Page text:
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University of Wisconsin Study Finds Strong Undergraduate Students Preference for Classes with Lecture Capture


National trend in classroom webcasting prompts an investigation of the student viewpoint

MADISON, Wis.- What do today’s undergraduate students expect from their educational experience? Online lectures are moving to the top of the list, according to a new study released by the University of Wisconsin E-Business Institute and Sonic Foundry, Inc. (NASDAQ: SOFO), the recognized market leader for rich media webcasting and knowledge management.

Set against the backdrop of a national trend for webcasting college lectures, the study was designed to understand student attitudes regarding the addition of lecture capture to existing courses. One key finding shows an overwhelming 82 percent of the undergraduates in the sample would prefer a course that records and streams lecture content online vs. courses that only feature in-room instruction.

The findings will be presented in a webinar today at 11:00 Central. To register for this complimentary online webinar, visit The full study can be viewed at

“Our research confirms that students have an expectation and strong preference for on-demand and active learning,” said Dr. Raj Veeramani, professor at the University of Wisconsin-Madison and director and founder of the UW E-Business Institute. “There are also some significant common drivers that academia is wrestling with: first, creating more effective learning outcomes for students and second, accommodating more students from a scalability standpoint. To accomplish this, institutions are increasingly turning to lecture capture technologies that turn a traditional classroom into an instant source of online, interactive content.”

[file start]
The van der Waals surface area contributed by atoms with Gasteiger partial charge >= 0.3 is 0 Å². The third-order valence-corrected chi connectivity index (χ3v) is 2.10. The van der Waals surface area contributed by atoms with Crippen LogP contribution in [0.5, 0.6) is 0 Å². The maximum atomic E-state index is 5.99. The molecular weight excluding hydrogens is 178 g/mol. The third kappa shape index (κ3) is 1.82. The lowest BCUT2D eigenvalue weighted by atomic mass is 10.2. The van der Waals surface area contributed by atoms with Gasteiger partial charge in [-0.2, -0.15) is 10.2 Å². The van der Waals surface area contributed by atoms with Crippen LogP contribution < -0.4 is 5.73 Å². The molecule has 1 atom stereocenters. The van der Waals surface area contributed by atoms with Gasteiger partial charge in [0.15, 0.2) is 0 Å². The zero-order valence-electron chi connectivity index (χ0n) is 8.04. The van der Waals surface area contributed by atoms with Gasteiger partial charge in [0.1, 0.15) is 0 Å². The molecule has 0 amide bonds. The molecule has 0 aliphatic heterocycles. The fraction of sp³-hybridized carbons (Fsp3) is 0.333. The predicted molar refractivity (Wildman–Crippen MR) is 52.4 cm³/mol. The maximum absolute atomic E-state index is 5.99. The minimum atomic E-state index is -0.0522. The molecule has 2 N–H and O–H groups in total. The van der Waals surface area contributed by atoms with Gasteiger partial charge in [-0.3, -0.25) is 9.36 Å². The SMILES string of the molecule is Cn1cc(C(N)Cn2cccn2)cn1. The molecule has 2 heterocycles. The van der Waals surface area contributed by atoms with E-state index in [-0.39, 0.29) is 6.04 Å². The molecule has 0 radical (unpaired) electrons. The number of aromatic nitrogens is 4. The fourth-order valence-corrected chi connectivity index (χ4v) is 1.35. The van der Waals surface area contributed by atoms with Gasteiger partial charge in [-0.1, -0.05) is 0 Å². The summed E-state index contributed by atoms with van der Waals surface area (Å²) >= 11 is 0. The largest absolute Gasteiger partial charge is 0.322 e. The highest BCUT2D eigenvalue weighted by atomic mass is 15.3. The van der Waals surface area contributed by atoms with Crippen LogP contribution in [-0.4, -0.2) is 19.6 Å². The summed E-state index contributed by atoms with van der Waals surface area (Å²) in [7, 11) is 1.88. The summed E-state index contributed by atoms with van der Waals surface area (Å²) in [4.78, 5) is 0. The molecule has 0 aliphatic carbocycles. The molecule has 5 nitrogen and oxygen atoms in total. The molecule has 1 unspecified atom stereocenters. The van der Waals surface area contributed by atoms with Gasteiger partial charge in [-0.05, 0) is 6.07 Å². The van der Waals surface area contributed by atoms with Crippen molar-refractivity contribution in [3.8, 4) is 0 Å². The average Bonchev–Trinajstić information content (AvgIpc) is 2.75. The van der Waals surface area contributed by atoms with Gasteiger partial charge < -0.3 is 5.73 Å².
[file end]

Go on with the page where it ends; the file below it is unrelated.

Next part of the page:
Students reported better retention, improved ability to review for exams and greater engagement during classes with lecture capture. One respondent said, “I would love to have online lectures in addition to normal lectures - focusing on listening and comprehension during class is very important to me and extremely difficult if I am also simultaneously scribbling notes.”

The study also found that undergraduate students:

* Perceive Multiple Benefits of Having Lectures Webcasted
Leading reasons undergraduates ranked online-lecture availability as very or somewhat important:
o Making up for a missed class (93%)
o Watching lectures on demand for convenience (79%)
o Improving retention of class materials (78%)
o Improving test scores (76%)
o Reviewing material before class (52%)
* Value Having Course Material Available After Course Completion
Over half of the undergraduates indicated that, even after course completion, having course material available online would be important and that there was interest in accessing online material in their professional lives.

* Willingness to Pay for Lecture Capture Services
Over 60 percent of the sample were willing to pay for lecture capture services. Of those willing to pay, the majority of undergraduates (69 percent) expressed a preference to pay on a course-by-course basis rather than having lecture capture fees bundled with existing technology fees.

The survey was sent to 29,078 undergraduate and graduate students at the University of Wisconsin-Madison in April 2008 with an average response rate more than 25%. Of the survey participants, a significant number of undergraduates (47%) have taken a class where lectures were recorded and available online. Questions offered multiple choice responses to ten questions related to the value of streaming of lectures and preference for streaming content.

About the UW E-Business Institute
The UW E-Business Institute (UWEBI) is a campus-wide initiative conducting multi-disciplinary research on e-business strategies, emerging information technologies and innovative business practices to help enhance the competitiveness of Wisconsin industry. The UWEBI is currently engaged in research projects funded by The National Science Foundation and The National Institutes of Health focused on driving innovation in the packaging, printing and health-care industries.


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